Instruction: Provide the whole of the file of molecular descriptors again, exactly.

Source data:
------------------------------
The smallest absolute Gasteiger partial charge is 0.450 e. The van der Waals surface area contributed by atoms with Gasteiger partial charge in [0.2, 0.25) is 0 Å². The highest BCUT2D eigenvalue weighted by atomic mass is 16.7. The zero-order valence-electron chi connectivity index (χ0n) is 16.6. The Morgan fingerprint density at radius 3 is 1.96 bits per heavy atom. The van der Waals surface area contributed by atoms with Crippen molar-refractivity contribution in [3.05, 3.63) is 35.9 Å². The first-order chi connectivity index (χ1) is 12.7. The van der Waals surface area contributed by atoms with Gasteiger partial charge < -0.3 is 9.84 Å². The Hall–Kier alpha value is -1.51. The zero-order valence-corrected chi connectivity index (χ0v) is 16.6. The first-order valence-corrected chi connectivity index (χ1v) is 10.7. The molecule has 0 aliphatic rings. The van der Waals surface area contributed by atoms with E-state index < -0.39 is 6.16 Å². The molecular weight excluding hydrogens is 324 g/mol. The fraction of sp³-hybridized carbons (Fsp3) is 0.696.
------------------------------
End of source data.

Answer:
The smallest absolute Gasteiger partial charge is 0.450 e. The van der Waals surface area contributed by atoms with Gasteiger partial charge in [0.2, 0.25) is 0 Å². The highest BCUT2D eigenvalue weighted by atomic mass is 16.7. The zero-order valence-electron chi connectivity index (χ0n) is 16.6. The Morgan fingerprint density at radius 3 is 1.96 bits per heavy atom. The van der Waals surface area contributed by atoms with Crippen molar-refractivity contribution in [3.05, 3.63) is 35.9 Å². The first-order chi connectivity index (χ1) is 12.7. The van der Waals surface area contributed by atoms with Gasteiger partial charge < -0.3 is 9.84 Å². The Hall–Kier alpha value is -1.51. The zero-order valence-corrected chi connectivity index (χ0v) is 16.6. The first-order valence-corrected chi connectivity index (χ1v) is 10.7. The molecule has 0 aliphatic rings. The van der Waals surface area contributed by atoms with E-state index < -0.39 is 6.16 Å². The molecular weight excluding hydrogens is 324 g/mol. The fraction of sp³-hybridized carbons (Fsp3) is 0.696.